What were our Founders thinking when they gathered in Philadelphia in 1787 for the Constitutional Convention?
According to Peter Sagal, who hosts PBS's consistently lively four-part series, Constitution USA (premiering at 9 p.m. Tuesday on WHYY TV12), the distinguished delegates had both short- and long-term goals.
"The Founders came to Philadelphia to fix the Articles of Confederation," Sagal says in the first segment, "A More Perfect Union." "Also, to make sure that 200 years later, this city would enjoy a booming constitutionally themed tourist trade."
Using a panoply of interviews and some Monty Pythonlike animation, Sagal, best known as the host of NPR's quiz show, Wait Wait . . . Don't Tell Me, explores the essential role the Constitution has served in our nation, as well as the heated debates it continues to foster.
He travels from the Cradle of Liberty to Northern California, illuminating the ways the four-page document ("a masterpiece of brevity") continues to shape our lives.
A good deal of the time, Sagal rumbles around on a
Stars-and-Stripes emblazoned Harley Davidson, like some latter-day Easy Rider.
On the phone, Sagal admits that the flashy bike was more of a prop, but one he enjoyed a great deal. "There isn't a lot that can make you unhappy," he says, "if you have a new Harley on a two-lane highway in Montana."
Hard to argue with that. The Constitution, on the other hand, has started more fights than hockey.
"It's very hard for people to accept that the Constitution might actually protect something that they don't like," says Catherine J. Lanctot, professor of law at Villanova University, via e-mail. "That's not limited to lay people, either; sometimes Supreme Court justices have this issue, too."
Sagal agrees. "People are mostly enthusiastic about the Constitution when they believe, rightly or wrongly, that it supports their point of view," he says. "But the Constitution does not settle arguments, for the most part. It gives us a mechanism by which we can have an argument without killing each other."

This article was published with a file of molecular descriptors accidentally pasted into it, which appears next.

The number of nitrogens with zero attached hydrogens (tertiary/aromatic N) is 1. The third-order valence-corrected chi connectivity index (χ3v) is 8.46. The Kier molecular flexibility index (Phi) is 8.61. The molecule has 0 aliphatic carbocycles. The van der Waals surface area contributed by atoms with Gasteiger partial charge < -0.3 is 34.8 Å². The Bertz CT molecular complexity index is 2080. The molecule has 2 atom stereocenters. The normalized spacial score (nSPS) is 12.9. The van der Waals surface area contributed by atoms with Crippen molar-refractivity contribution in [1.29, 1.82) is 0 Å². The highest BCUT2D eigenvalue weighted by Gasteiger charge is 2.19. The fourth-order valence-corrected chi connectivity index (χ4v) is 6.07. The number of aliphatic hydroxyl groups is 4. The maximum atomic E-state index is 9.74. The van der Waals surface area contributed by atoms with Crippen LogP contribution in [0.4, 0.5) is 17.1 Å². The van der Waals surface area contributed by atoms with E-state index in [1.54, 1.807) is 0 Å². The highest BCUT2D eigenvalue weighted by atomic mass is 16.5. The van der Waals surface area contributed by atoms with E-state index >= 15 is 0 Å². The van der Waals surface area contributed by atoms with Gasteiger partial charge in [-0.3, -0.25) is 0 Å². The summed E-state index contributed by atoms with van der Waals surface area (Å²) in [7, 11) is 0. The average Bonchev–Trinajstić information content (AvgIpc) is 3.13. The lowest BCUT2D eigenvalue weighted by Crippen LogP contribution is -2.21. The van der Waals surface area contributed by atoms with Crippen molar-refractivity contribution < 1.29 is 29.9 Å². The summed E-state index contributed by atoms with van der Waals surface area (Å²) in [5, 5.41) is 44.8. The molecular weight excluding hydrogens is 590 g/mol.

From slavery to gun control, our democratic process has been as contentious as a divorce court.
"Almost every word or phrase in the Constitution has sparked arguments over the years," says Lanctot. "Phrases like 'due process of law' or 'equal protection of the law' or 'freedom of the press' or 'free exercise' of religion remain controversial and they always will be."
One thing that emerges in the series is that the Constitution is very likely not what you think it is.
"People are very passionate about it, even if they don't know very much about it," says Richard Beeman, a professor emeritus of history at the University of Pennsylvania and author of Plain Honest Men: The Making of the American Constitution. Beeman is one of the primary voices in the PBS special.
At one point, Sagal walked a patriotic parade route asking people about the quintessentially American credo.
"Over and over people said, 'I love the Constitution. It's about life, liberty and the pursuit of happiness' - which is not in the Constitution. It's in the Declaration of Independence."
"Most people conflate it with the Bill of Rights," Sagal continues. " 'The Constitution exists to guarantee me my freedoms.' There's nothing about the Constitution that guarantees our rights. The word 'freedom' does not appear anywhere in the document.
"What it's about is the structure for self-governing, a blueprint for a type of state through which we govern ourselves."
That doesn't mean James Madison and Ben Franklin would approve of the system we have built on their precepts.
"There's a chapter in my new book called 'The Founding Fathers Are Spinning in Their Graves,' " says Beeman.
"I truly do believe that even though they themselves were wealthy and privileged men, they would be appalled by the impact and effect of money, not only on elections but on governance. That does seem to be a fundamental violation of the central principles with which they were operating."
Couldn't we pass an amendment to light a fire under our do-nothing Congress?
"It's a difficult process," says Sagal. "The Founders made it so you need near consensus. They wanted to protect minorities."
Constitution USA is so adept at making both historical and current events seem vital and provocative that it's got Beeman, who is on the board of trustees at the Constitution Center, determined to improve the visitor experience.
(On Monday, the board appointed Jeffrey Rosen as the Center's new president and chief executive officer.)
"There's so much in that Exhibition Hall that sometimes visitors' eyes glaze over," says Beeman. "We need to involve people in interesting stories that engage the intellect and the emotions. Peter managed to do exactly that."
And he got a pretty colorful chopper out of the deal. But just as importantly, after years of rather anonymous radio work, he's ready for his star-making moment.
"I've now achieved the pinnacle of American fame," he crows. "A PBS documentary. Look what it did for David McCullough. He can't leave his house."